What is offshore freshened groundwater (OFG) and what do we know? Where we find it? Why is important? Which tools we will need? What are the challenges?

Offshore freshened groundwater (OFG) is the fresher-than-seawater pore fluids (i.e., salinity < 35 PSU) in seafloor sediments and rocks. The occurrences of OFG can be explained by active meteoric recharge, emplacement during Pleistocene sea-level lowstands, sub- and pro-glacial injection, as well as diagenetic processes such as clay dehydration and gas hydrate decomposition. OFG is a potential source of freshwater for some coastal areas where drinking water supply is scarce. Environmentally, the active flow of OFG could be an efficient way transporting land-derived contaminants and heavy metals to the offshore environment and results in unconstrained spread of pollution. From the biogeochemical point of view, OFG and the chemicals associated with it could be an important energy source for deep-seated microbes and thus sustains deep sea biodiversity.

(Source: MARCAN, www.marcan.eu)

First reported in the 1960s, offshore freshened groundwater (OFG) has now been documented in most continental margins around the world. The estimated global volume of OFG is in the order of 105-106 km3 (Adkins et al., 2002; Post et al., 2013; Micallef et al., 2020). OFG can be emplaced by meteoric recharge (either at present or during sea-level lowstands; Meisler et al., 1984; Michael et al., 2016), sub-glacial and pro-glacial injection (Person et al., 2007), diagenesis (Kastner et al., 1991) or gas hydrate dissociation (Hesse and Harrison, 1981). The large majority of OFG records are meteoric in origin and located in siliciclastic, passive, non-glaciated margins, within 55 km of the coast, down to a water depth of 100 m, and a sub-seafloor depth of 200 m (Micallef et al., 2020).

(Source: Micallef, A., Person, M., Berndt, C., Bertoni, C., Cohen, D., Dugan, B., et al. (2021). Offshore freshened groundwater in continental margins. Reviews of Geophysics, 59, e2020RG000706.)

Most fundamental information on OFG systems is derived from chance discoveries in industrial and academic drilling campaigns.  Answering first-order questions on OFG distribution, dimensions, flow characteristics, and emplacement mechanisms will require a three-pronged approach:

  • geophysical, in particular seismic reflection and electromagnetic data, which permit mapping of sub-seafloor lithology, structures, and resistive sub-seafloor freshwater
  • geochemical, via the application of stable isotopes and isotopic tracers to constrain the origin of the OFG and its residence time
  • numerical groundwater models, to estimate OFG volumes and emplacement.

(Source: Micallef, A., Person, M., Haroon, A., Weymer, B. A., Jegen, M., Schwalenberg, K., et al. (2020). 3D characterisation and quantification of an offshore freshened groundwater system in the Canterbury Bight. Nature Communications, 11, 1372.)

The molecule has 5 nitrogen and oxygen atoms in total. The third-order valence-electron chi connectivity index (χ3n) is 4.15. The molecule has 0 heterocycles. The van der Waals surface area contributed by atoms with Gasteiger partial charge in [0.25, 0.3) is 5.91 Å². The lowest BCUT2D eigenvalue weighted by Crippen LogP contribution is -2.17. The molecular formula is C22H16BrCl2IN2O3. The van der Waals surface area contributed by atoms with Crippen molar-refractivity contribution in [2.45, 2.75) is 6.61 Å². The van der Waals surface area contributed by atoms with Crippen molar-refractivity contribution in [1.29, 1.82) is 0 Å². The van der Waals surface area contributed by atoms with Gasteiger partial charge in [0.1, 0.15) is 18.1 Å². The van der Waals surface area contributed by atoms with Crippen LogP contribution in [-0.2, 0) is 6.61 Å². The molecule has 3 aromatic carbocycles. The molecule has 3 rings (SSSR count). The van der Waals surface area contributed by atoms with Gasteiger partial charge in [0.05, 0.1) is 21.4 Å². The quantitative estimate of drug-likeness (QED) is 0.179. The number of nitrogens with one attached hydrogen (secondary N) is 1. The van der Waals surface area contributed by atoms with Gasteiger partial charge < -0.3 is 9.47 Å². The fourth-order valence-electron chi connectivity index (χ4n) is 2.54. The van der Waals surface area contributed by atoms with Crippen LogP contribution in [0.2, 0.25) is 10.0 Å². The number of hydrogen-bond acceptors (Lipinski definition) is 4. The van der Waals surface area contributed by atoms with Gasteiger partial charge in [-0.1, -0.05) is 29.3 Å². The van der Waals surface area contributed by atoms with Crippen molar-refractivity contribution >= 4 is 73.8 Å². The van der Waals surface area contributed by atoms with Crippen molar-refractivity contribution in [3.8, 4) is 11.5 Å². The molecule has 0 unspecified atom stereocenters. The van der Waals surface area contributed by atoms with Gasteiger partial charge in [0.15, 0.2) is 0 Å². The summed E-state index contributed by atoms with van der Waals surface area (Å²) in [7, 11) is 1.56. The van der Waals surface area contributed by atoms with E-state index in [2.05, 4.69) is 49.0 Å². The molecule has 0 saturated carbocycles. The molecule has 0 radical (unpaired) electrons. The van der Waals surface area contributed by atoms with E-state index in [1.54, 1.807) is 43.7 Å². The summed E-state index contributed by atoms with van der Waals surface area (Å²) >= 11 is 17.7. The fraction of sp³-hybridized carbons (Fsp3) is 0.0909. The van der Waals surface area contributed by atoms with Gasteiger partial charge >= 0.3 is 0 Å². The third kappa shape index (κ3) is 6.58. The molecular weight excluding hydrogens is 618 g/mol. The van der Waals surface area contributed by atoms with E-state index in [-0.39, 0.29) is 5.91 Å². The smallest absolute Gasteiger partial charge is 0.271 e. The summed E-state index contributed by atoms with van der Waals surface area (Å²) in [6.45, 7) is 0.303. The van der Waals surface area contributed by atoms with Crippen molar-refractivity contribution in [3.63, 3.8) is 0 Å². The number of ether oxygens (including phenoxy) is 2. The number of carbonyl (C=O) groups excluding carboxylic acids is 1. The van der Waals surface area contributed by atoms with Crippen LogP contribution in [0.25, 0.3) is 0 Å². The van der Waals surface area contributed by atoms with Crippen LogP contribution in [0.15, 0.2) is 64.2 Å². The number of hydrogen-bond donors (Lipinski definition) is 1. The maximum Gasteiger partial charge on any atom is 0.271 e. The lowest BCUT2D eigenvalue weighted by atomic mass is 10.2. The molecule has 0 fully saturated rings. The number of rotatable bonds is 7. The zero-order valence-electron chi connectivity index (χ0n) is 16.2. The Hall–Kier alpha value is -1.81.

OFG has been proposed as an alternative source of freshwater to relieve water scarcity, mitigate the adverse effects of groundwater depletion in coastal regions, and provide a buffer to increased demand during periods of intense drought (Bakken et al., 2012; UN‐Water, 2020). At Atlantic City and Cape May, water is produced via onshore pumping from a brackish groundwater body that extends offshore (Barlow, 2003; McAuley et al., 2001). Another use of OFG may be water injection to enhance oil recovery (Person et al., 2017). The salinity of the water used in enhanced oil recovery can play a critical role in oil production. Low salinity groundwater (< 5 PSU) can increase the recovery efficiency by 14% on average in comparison to higher salinity water (Lager et al., 2007). Utilisation of OFG may happen when the costs for exploring, pumping, transporting, and treating OFG will be lower than the costs of seawater desalination by reverse osmosis. Exploitation will require drilling, extraction, and transportation of the groundwater from offshore aquifers to water processing plants. The capital costs of developing OFG are relatively high, exceeding $5 million for drilling and installing one offshore well. Bakken et al. (2012) had concluded that OFG could be a potential substitute for desalination of seawater, in terms of comparable or lower cost potential.

(Source: Micallef, A., Person, M., Berndt, C., Bertoni, C., Cohen, D., Dugan, B., et al. (2021). Offshore freshened groundwater in continental margins. Reviews of Geophysics, 59, e2020RG000706.)

The main challenges of Offshore Freshened Groundwater utilisation include viability, in-depth understanding, lack of appropriate data, awareness, regulations, and preservation. The extent of these resources, and the sustainability of their use, is currently unknown. It is not clear how an OFG body responds to extraction and climate-related changes. Water held in deep & offshore aquifers is also currently missing in global water cycle models, hindering a complete analysis, and forecast of the impact of climate change on future groundwater resources. A holistic approach that involves the technical, socio-economic, and political aspects is required to prepare for the exploration and ensure sustainable exploitation of these unconventional water resources.